Easy Redneck Caviar

Important Note: When you buy through our links, we may earn a commission. As an Amazon Associate we earn from qualifying purchases. Content, pricing, offers and availability are subject to change at any time - more info.

I will say right off the bat that I don’t find the name of this super delicious and healthy appetizer/party dish to be flattering or even appealing. Maybe that is because I grew up in the north and redneck might be a southern term that I am not accustomed to using. I have also seen this recipe referred to as Poor Man’s Caviar, Southern Caviar Dip, Carolina Caviar, and Cowboy Caviar. But let’s go with it Redneck Caviar since this recipe definitely has its origins in the southern United States where redneck is more common terminology.

As I said, this is a really good and nutritious dish, despite all the names that might imply otherwise. To be clear, there aren’t any fancy and expensive fish eggs or roe in the dish. Redneck caviar is a combination of beans, peas, vegetables, savory fruits, herbs, and a light vinaigrette. 

While there are plenty of fresh vegetables and fruits in this caviar, it is entirely possible to make a version of this dip with mostly canned and bottled ingredients that are extremely affordable. If that is what you have on hand, I say go for it because it will still be good and offer heaping amounts of protein and fiber on a budget.

You can dip into redneck caviar with tortilla or rice chips. Or, you can top your tacos, salads, and casseroles with spoonsful of it. This dish can also be served as a side salad. It is fresh, colorful, crisp, tangy, and addictive.

Redneck caviar should keep for a couple of days if stored in an air-tight container in your refrigerator.

Redneck Caviar

Prep Time: 20 minutes
Total Time: 20 minutes
Servings: 12
Calories: 172kcal


  • ¼ cup fresh lime juice not bottled
  • ¼ cup extra virgin olive oil
  • 2 cloves garlic pressed
  • ½ tsp sea salt
  • ¼ tsp freshly ground black pepper
  • 1 15 ounces can of black eyed peas, drained and rinsed
  • 1 15 ounces can black beans, drained and rinsed
  • 1 ½ cups fresh sweet corn kernels
  • 1 ½ cups quartered cherry tomatoes
  • ½ cup Vidalia or sweet onion minced
  • 1 medium green bell pepper seeded and finely diced
  • 1 medium red bell pepper seeded and finely diced
  • 1 medium orange bell pepper seeded and finely diced
  • 2 small jalapeno peppers seeded and finely diced
  • Flesh of 1 avocado diced
  • ½ cup fresh chopped flat-leaf parsley leaves


  • All ingredients ready? Let's begin!
  • In a large serving bowl, whisk together the lemon juice, olive oil, garlic, salt, and pepper until well combined.
  • Add the beans, corn, tomatoes, onions, and peppers to the dressing in the bowl. Toss well so the dressing coats everything evenly.
  • Just prior to serving, add the avocado and parsley to the bowl. Gently fold them into the caviar. Add additional salt and pepper, if desired.
  • Serve with scoopable tortilla chips or as a side dish with barbecue or tacos.



Calories: 172kcal | Carbohydrates: 22g | Protein: 6g | Fat: 8g | Saturated Fat: 1g | Polyunsaturated Fat: 1g | Monounsaturated Fat: 5g | Trans Fat: 0.002g | Sodium: 244mg | Potassium: 474mg | Fiber: 7g | Sugar: 4g | Vitamin A: 1052IU | Vitamin C: 50mg | Calcium: 35mg | Iron: 2mg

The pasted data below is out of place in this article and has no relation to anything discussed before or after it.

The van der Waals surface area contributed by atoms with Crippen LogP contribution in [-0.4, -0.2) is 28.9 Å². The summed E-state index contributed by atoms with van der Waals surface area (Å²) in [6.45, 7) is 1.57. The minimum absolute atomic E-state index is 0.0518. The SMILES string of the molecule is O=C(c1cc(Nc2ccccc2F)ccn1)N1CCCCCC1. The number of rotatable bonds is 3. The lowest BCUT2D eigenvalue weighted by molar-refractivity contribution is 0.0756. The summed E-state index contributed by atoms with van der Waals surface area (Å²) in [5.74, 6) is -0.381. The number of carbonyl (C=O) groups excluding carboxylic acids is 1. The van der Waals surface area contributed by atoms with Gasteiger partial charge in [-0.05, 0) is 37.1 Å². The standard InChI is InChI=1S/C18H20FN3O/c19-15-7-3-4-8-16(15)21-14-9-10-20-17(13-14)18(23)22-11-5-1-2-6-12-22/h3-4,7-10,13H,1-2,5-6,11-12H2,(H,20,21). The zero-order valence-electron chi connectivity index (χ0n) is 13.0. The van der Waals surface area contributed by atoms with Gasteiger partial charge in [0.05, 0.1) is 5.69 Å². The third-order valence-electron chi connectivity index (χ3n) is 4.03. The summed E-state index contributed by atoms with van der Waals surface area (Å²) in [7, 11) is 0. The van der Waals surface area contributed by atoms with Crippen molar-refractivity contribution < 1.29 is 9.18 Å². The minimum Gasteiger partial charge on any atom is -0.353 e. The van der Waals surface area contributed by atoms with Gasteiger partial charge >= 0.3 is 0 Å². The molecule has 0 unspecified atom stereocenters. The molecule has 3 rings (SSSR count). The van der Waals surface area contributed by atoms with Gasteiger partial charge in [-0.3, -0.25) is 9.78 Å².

Notes & Tips

  • It is best to chop the parsley and dice the avocado just before serving. Both can oxidize and discolor if left to sit out for too long. Be gentle when you mix in the avocado so that it doesn’t get smashed.
  • If you want more developed flavors, prepare steps 1, 2, and 3 a day ahead and store well covered in the fridge until ready to add the parsley and avocado. Here is a short video that shows how to peel, pit, and dice an avocado safely.

Substitutions & Shortcuts

I mentioned previously that you can make redneck caviar with mostly pantry items if on a budget. You do this by substituting fresh tomatoes for canned, diced tomatoes and canned or frozen corn for fresh corn. Just make sure to drain the tomatoes and corn of their can juices.

If you don’t have fresh limes, try red wine vinegar or even bottled lime juice. I would simply reduce the amount of vinegar or lime juice by a tablespoon. You can adjust the acid to your liking after tasting the dressing. 

I love the sweet flavor the Vidalia onion adds to this dish. You could use a red onion or scallions if that is what is available. I also love the colors that red, orange, and green peppers add to the recipe. Use whatever colored peppers you can find or have on hand. 

While the parsley adds color and freshness, it doesn’t really add a whole lot of flavor. For more flavor, try fresh cilantro or basil leaves. Be mindful that basil discolors when it is bruised while slicing. Definitely add sliced basil right before serving or tear the leaves.

For heat, add a pinch or two of cayenne pepper flakes if you can’t find fresh jalapeno peppers. Canned jalapeno peppers can be a little mushy.

This might sound unusual, but I have added a little runny honey to bean salads and dips for a tiny bit of sweetness. I find that addition entices kids to eat this nutritious dish.

Don’t be shy about making your own version of redneck caviar based on what is in your pantry and fridge or what is available at the market or farm stand. Any canned beans and peas will do. Also, you can add other things like olives, diced celery, blanched and diced green beans, or shredded carrots. There are no hard and fast rules. I have seen many versions of this recipe.

Recent Recipes